This paper provides students with the opportunity to study Pauline theology in detail and in depth. It deals with highly significant interpretative issues in Pauline studies such as Paul's Christology, 'In Christ' language, the New Perspective and justification by faith. It also engages exegetically with a part of Paul's most influential letter, the Epistle to the Romans.
About this paper
|Special Topic: The New Testament Epistles
|Not offered in 2024, expected to be offered in 2025 (Distance learning)
|Domestic Tuition Fees ( NZD )
|International Tuition Fees
|Tuition Fees for international students are elsewhere on this website.
- BIBX 423
- Any student can study Theology, whether they are of the Christian faith, another faith or of no religious faith at all. Theology is an examination of the scriptures, history, content and relevance of the Christian faith, but it presupposes or requires no Christian commitment from students. All it requires is an inquiring mind and an interest in those skills that can be gained through the study of any subject in the Humanities.
Professor Paul Trebilco: firstname.lastname@example.org
- More information link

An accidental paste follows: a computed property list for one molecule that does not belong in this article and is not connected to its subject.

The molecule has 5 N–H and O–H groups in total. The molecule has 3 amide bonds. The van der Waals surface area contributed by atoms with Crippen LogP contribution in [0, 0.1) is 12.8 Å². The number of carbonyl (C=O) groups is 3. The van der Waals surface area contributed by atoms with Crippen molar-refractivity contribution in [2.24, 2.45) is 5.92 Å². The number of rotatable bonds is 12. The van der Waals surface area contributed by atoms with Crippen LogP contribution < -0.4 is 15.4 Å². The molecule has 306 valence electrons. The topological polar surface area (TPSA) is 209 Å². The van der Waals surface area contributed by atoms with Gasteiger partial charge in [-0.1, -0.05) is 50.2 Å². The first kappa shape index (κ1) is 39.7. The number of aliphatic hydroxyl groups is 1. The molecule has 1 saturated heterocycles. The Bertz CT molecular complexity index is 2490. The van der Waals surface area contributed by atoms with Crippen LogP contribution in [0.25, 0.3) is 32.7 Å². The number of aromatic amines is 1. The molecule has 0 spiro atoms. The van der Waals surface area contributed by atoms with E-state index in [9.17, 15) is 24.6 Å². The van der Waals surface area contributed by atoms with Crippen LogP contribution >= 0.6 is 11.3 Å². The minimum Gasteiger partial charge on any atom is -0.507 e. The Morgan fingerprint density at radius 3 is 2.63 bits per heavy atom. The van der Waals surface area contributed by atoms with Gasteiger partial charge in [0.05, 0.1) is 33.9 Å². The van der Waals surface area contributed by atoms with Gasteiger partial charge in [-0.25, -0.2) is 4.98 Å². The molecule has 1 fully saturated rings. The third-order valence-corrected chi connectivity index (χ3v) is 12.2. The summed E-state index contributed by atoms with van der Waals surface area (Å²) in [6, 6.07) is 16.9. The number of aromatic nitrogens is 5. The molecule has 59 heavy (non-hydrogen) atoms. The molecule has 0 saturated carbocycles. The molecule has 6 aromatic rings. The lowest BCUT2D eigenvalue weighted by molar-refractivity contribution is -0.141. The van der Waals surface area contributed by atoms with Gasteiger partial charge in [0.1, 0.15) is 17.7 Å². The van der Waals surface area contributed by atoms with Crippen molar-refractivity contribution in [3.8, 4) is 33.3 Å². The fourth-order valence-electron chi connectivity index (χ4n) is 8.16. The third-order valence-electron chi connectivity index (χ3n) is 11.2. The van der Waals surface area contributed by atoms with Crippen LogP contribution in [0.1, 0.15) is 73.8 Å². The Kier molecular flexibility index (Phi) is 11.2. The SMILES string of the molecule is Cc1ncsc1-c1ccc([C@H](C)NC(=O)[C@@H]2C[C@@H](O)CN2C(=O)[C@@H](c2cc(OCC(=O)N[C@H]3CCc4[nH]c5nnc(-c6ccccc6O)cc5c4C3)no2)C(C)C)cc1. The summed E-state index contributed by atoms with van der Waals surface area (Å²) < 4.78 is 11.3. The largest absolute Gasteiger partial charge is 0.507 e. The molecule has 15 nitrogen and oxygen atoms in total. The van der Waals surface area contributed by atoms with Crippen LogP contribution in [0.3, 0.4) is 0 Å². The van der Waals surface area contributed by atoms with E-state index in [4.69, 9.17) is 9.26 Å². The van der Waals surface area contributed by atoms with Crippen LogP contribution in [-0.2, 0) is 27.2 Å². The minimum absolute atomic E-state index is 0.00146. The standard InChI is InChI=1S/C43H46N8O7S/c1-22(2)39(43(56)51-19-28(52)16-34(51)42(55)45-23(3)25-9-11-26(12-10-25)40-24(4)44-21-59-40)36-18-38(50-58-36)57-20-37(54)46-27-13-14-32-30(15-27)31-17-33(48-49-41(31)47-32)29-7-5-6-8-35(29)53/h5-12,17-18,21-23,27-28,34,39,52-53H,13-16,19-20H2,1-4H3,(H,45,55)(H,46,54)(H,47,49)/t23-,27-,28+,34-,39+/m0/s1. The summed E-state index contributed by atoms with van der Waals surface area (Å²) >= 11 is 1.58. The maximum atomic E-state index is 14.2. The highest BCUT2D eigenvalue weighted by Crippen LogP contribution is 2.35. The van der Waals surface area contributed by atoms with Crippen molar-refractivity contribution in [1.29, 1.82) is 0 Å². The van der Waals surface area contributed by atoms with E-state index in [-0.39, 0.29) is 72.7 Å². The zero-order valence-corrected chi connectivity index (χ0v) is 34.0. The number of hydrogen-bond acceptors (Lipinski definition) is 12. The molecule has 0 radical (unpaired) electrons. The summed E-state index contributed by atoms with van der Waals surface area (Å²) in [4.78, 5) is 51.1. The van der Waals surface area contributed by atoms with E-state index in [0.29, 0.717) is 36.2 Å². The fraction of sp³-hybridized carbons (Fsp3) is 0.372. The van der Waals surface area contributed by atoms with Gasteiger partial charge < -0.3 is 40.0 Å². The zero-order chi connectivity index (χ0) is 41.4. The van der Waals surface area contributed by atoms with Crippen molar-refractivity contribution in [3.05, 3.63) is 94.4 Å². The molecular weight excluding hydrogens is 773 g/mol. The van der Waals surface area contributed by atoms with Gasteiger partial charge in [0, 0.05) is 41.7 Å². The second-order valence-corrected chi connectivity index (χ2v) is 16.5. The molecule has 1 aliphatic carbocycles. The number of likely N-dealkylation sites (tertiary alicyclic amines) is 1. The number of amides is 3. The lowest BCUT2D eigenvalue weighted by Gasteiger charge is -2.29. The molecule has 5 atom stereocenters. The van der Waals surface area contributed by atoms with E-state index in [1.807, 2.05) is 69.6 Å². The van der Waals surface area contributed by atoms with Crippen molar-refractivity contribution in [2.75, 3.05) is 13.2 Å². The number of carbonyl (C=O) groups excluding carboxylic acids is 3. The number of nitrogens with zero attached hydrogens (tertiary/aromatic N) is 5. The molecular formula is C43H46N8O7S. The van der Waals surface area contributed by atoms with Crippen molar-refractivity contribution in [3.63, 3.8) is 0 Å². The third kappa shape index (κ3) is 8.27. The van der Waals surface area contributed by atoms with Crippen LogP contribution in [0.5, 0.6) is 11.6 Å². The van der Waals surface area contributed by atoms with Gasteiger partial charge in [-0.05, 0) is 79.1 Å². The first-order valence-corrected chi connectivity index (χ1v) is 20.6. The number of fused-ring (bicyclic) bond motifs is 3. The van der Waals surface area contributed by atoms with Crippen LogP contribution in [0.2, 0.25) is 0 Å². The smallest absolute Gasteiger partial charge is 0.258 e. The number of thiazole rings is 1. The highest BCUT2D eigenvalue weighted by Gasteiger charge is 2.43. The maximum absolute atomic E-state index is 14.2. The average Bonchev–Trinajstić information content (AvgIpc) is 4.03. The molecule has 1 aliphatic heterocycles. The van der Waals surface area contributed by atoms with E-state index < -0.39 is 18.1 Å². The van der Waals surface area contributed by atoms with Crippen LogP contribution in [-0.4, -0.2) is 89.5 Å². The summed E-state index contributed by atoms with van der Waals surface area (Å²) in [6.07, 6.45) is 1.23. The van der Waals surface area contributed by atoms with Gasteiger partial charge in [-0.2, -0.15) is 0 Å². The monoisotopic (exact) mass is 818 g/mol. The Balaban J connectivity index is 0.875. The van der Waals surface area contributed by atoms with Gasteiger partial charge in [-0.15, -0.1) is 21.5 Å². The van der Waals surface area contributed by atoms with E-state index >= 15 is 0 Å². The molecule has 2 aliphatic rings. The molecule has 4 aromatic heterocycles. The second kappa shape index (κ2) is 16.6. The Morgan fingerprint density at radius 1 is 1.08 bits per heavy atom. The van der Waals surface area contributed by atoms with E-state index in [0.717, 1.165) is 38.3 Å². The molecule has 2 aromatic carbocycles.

View more information on the Theology Programme’s website
- Teaching staff
- Lecturer: Professor Paul Trebilco
- Paper Structure
- This paper provides a detailed discussion of important themes in Paul's theology and in-depth exegesis of Romans 3:21-7:25.
Assessment comprises three assignments (35%, 40% and 25% respectively).
- Teaching Arrangements
The Distance Learning offering of this paper is taught remotely.
Campus: One two-hour lecture per week.
Distance: The Distance Learning offering of this paper is a combination of remote and in-person teaching with one teaching day and four two-hour videoconferences on Zoom spaced throughout the semester. Recordings will be available on Blackboard for students who cannot attend the teaching day live.
Recommended: Schreiner, T. R. Romans (2nd edition; Baker Exegetical Commentary on the New Testament; Grand Rapids: Baker Academic, 2018).
- Course outline
- Graduate Attributes Emphasised
- Lifelong learning, Critical thinking.
View more information about Otago's graduate attributes.
- Learning Outcomes
When you successfully complete the paper at the 400-level you will be able to:
- Demonstrate understanding of key themes of Pauline theology
- Identify and discuss selected key issues in the interpretation of Paul's letters
- Undertake exegesis of a selected text from Paul's Epistles, employing the appropriate critical tools and methods
- Develop research skills in a subject so that you can analyse and critically evaluate contemporary research in that area
- Demonstrate the ability to clarify differing intellectual approaches to evidence
- Present an exegetical assignment in which in-depth exegetical skills are demonstrated
- Respond to the exegeses of others, demonstrating the ability to critically analyse an argument